Election Campaign or Product Launch

With each successive election campaign, the difference between selling a product and a President is getting a little blurrier. Democracy used to be about policies and ideologies. But it now looks like just another mega launch. Listen to what people want. Then craft the product to deliver. Sit back and count the money. Or in this case, the votes.

At Barack Obama’s campaign headquarters, there is a group of highly gifted coders working to mine the information being gathered about ‘swing voters’ The ones who will decide which candidate gets elected and which one gets left behind. And with every campaign, the jargon mounts. This time, its ‘micro listening’. Getting to decipher not just what people are saying about the President or the opposition, but trying to understand how they will act on election night. The army of people assigned to do this include mathematicians, statisticians, software developers, organisers and of course, analysts.

Their grounding for this all-important effort comes not from political history but from consumer buying habits. How choices are made for shopping lists. Why grape juice is preferred over orange juice. How do you get to change the minds of consumers – by offering them a better deal, or fortifying it with vitamins, or by changing the way it is compared with other brands in the same category? What combination of qualities works best at moving the brand off the shelf faster? The analysts who crafted and implemented these strategies are now tasked with packaging the Presidential campaign and making sense of what people mean when they respond to polls.

So that’s what it has all come down to. Listen closely to what people are saying about the government on Facebook, on Twitter, in conversations on the ground and by inviting them to ‘Tell their stories’ on why they want to be involved in the Presidential campaign. Tease out nuggets from the stories and derive the patterns of behavior. Figure out what antagonizes and alienates them. Understand the hierarchy of priorities. And deliver a campaign that addresses these needs.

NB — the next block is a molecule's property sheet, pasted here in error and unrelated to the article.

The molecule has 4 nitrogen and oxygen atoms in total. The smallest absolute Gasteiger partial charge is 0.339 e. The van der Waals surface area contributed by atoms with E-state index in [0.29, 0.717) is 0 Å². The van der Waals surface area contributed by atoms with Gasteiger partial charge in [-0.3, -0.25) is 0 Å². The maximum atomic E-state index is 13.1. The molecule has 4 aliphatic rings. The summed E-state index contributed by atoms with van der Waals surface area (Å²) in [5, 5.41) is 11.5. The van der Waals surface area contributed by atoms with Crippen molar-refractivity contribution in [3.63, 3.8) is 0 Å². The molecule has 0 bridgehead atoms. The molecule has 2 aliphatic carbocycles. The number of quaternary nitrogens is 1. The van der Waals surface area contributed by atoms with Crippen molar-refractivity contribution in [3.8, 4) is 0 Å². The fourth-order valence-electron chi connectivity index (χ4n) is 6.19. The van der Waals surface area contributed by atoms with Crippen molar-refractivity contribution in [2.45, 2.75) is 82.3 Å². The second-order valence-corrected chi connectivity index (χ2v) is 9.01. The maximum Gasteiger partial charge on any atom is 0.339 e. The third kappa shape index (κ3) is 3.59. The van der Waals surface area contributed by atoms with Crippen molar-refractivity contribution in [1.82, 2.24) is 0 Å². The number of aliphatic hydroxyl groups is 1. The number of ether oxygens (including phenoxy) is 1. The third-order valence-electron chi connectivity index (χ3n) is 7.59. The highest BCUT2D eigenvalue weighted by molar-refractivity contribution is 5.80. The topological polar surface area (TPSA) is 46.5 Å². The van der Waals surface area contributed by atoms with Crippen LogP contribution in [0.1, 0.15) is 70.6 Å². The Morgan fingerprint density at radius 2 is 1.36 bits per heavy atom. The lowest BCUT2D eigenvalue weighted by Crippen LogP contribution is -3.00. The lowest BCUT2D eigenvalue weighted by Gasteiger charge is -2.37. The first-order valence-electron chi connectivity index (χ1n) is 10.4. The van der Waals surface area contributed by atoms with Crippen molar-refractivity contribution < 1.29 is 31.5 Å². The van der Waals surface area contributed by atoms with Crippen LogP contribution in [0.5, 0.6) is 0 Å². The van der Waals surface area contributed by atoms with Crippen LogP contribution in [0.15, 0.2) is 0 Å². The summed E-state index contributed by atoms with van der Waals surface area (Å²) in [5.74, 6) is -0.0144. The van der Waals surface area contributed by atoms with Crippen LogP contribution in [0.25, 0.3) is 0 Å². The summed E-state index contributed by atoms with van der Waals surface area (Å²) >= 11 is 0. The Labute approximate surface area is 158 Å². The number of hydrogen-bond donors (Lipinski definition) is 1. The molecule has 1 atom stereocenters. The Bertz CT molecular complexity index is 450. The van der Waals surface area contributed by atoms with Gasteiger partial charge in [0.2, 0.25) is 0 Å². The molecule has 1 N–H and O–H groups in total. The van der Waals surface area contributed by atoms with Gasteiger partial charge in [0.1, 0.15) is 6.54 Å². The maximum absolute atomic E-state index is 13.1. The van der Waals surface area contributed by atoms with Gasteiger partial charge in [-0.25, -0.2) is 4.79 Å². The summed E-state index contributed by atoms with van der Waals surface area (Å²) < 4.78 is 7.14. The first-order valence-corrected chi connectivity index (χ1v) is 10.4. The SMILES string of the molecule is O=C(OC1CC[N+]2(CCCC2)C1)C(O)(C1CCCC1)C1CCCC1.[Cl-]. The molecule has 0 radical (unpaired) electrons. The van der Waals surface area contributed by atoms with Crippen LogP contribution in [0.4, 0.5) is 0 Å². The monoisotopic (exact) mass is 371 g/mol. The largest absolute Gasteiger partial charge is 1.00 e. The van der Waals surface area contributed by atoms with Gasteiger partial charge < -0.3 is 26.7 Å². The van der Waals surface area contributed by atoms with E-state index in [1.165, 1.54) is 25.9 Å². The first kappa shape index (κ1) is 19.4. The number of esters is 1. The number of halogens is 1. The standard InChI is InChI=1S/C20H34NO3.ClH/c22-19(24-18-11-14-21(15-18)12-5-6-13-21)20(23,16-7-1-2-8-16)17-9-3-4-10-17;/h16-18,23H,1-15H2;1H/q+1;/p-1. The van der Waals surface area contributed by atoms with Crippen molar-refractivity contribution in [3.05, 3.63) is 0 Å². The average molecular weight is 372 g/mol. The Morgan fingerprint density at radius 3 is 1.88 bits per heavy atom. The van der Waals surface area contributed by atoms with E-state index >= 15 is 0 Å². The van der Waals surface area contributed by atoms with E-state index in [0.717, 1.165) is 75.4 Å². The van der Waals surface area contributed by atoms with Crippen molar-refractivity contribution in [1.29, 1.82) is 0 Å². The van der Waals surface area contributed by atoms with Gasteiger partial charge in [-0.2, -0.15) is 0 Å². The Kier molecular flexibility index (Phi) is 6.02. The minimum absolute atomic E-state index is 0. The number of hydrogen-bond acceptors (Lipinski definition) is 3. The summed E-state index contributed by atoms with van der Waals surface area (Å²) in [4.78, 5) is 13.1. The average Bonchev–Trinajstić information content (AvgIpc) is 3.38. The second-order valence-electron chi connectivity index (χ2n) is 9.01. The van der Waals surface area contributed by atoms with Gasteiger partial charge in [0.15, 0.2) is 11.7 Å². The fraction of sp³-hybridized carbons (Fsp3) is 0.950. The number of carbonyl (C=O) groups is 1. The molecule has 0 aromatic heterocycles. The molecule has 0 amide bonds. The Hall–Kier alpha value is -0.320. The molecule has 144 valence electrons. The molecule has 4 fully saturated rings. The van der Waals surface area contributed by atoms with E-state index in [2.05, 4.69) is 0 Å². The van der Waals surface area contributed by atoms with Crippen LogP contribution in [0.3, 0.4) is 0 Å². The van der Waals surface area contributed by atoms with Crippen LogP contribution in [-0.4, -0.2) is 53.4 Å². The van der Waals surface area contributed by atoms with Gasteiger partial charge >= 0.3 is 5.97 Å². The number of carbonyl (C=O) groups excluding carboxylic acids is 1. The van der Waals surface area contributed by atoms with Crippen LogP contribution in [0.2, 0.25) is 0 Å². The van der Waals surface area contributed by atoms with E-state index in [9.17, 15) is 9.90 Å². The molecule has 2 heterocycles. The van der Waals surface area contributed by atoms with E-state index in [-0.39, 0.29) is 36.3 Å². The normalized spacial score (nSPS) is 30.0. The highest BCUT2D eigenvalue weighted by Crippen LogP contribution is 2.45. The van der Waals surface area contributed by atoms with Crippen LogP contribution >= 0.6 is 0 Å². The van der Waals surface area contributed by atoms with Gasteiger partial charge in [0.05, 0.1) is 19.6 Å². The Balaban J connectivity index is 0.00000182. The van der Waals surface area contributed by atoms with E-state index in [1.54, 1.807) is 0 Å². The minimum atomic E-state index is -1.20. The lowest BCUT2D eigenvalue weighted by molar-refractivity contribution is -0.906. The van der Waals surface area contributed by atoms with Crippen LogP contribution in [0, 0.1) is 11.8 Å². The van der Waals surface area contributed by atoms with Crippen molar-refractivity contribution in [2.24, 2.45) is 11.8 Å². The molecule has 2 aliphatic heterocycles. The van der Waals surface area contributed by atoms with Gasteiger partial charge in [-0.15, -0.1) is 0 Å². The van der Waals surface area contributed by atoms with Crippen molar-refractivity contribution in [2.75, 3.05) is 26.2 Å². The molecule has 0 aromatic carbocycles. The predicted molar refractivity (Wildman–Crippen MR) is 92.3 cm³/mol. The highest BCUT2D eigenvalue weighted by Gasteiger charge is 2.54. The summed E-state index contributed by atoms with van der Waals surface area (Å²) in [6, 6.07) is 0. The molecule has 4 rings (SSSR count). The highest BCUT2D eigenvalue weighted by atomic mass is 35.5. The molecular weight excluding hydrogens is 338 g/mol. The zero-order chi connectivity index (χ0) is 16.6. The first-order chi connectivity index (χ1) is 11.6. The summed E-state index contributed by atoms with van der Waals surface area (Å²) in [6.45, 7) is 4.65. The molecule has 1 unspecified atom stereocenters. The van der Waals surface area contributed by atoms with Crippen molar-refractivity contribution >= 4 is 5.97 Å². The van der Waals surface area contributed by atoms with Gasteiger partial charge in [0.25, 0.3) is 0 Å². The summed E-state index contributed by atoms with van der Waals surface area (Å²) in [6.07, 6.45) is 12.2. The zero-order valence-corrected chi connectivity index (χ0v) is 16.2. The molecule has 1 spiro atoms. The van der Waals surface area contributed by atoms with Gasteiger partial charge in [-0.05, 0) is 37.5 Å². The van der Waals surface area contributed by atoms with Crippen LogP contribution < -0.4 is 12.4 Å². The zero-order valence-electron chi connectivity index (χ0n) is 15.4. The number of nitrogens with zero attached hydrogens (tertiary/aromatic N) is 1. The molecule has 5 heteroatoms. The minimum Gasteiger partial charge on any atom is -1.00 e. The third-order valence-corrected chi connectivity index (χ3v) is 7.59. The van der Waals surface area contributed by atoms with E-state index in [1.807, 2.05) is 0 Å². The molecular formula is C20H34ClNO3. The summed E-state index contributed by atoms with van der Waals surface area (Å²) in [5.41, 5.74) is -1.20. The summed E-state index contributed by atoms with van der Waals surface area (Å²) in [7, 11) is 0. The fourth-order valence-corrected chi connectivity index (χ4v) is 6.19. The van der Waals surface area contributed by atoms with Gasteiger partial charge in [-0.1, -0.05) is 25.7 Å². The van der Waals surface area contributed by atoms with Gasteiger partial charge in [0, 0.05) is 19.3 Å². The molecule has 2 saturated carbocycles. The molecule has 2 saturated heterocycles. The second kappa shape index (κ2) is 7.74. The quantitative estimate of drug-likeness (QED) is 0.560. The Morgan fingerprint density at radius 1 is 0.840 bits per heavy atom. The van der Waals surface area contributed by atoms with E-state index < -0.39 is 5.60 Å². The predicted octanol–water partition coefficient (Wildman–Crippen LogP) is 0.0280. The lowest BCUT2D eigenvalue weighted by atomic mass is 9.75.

I don’t know whether I should be amazed or horrified with the way things are going. On one hand, the inference is that consumer behaviour is driving Presidential aspirations and motivations. On the other, it means that the whole process has been reduced to a set of cynical parameters that can be assessed and controlled. So the public is told and sold what it wants. But what happens after it’s all over is beyond their control.

Are you electing a person or the image of the person who leads you? Does the candidate believe in the promises they make to you or are they simply telling you what you want to hear? There is no answer. It’s the most extensive smoke and mirrors campaign on the planet, that reveals everything and nothing at the same time.

In comparison, the brute money power of Indian politics seems paleolithic. And the profusion of languages and castes mean that it may never be reducible to a set of equations that can be predicted. But you never know.This is a high stakes game and the levers of power are just to alluring to be left to the whims and fancies of the voters. The medium isn’t just the message, it shapes the messages now.